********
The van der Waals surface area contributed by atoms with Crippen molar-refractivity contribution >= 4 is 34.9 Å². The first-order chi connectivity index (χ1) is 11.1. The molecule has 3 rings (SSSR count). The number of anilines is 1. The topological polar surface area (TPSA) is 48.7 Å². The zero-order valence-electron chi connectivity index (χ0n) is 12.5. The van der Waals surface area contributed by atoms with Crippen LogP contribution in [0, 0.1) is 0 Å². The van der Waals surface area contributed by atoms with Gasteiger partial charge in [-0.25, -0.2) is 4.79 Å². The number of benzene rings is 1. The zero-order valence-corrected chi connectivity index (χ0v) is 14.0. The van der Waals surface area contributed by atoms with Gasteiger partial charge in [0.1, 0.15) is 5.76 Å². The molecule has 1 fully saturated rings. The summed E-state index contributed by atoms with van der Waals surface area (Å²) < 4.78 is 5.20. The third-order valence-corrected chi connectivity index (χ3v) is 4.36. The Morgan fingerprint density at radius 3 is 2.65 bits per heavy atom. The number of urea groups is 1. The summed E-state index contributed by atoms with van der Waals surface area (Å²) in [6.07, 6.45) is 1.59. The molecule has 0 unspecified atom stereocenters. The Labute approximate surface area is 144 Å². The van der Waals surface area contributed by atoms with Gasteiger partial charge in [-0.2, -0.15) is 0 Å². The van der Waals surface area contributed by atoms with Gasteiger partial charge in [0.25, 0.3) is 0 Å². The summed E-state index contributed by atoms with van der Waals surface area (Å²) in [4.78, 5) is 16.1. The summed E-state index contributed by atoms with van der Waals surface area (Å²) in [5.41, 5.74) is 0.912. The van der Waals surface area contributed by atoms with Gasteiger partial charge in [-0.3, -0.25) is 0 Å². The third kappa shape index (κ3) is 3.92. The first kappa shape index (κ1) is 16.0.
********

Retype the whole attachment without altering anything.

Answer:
The van der Waals surface area contributed by atoms with Crippen molar-refractivity contribution >= 4 is 34.9 Å². The first-order chi connectivity index (χ1) is 11.1. The molecule has 3 rings (SSSR count). The number of anilines is 1. The topological polar surface area (TPSA) is 48.7 Å². The zero-order valence-electron chi connectivity index (χ0n) is 12.5. The van der Waals surface area contributed by atoms with Crippen LogP contribution in [0, 0.1) is 0 Å². The van der Waals surface area contributed by atoms with Gasteiger partial charge in [-0.25, -0.2) is 4.79 Å². The number of benzene rings is 1. The zero-order valence-corrected chi connectivity index (χ0v) is 14.0. The van der Waals surface area contributed by atoms with Gasteiger partial charge in [0.1, 0.15) is 5.76 Å². The molecule has 1 fully saturated rings. The summed E-state index contributed by atoms with van der Waals surface area (Å²) < 4.78 is 5.20. The third-order valence-corrected chi connectivity index (χ3v) is 4.36. The Morgan fingerprint density at radius 3 is 2.65 bits per heavy atom. The number of urea groups is 1. The summed E-state index contributed by atoms with van der Waals surface area (Å²) in [6.07, 6.45) is 1.59. The molecule has 0 unspecified atom stereocenters. The Labute approximate surface area is 144 Å². The van der Waals surface area contributed by atoms with Gasteiger partial charge in [-0.2, -0.15) is 0 Å². The van der Waals surface area contributed by atoms with Gasteiger partial charge in [0.25, 0.3) is 0 Å². The summed E-state index contributed by atoms with van der Waals surface area (Å²) in [4.78, 5) is 16.1. The summed E-state index contributed by atoms with van der Waals surface area (Å²) in [5.41, 5.74) is 0.912. The van der Waals surface area contributed by atoms with Gasteiger partial charge in [-0.3, -0.25) is 0 Å². The third kappa shape index (κ3) is 3.92. The first kappa shape index (κ1) is 16.0.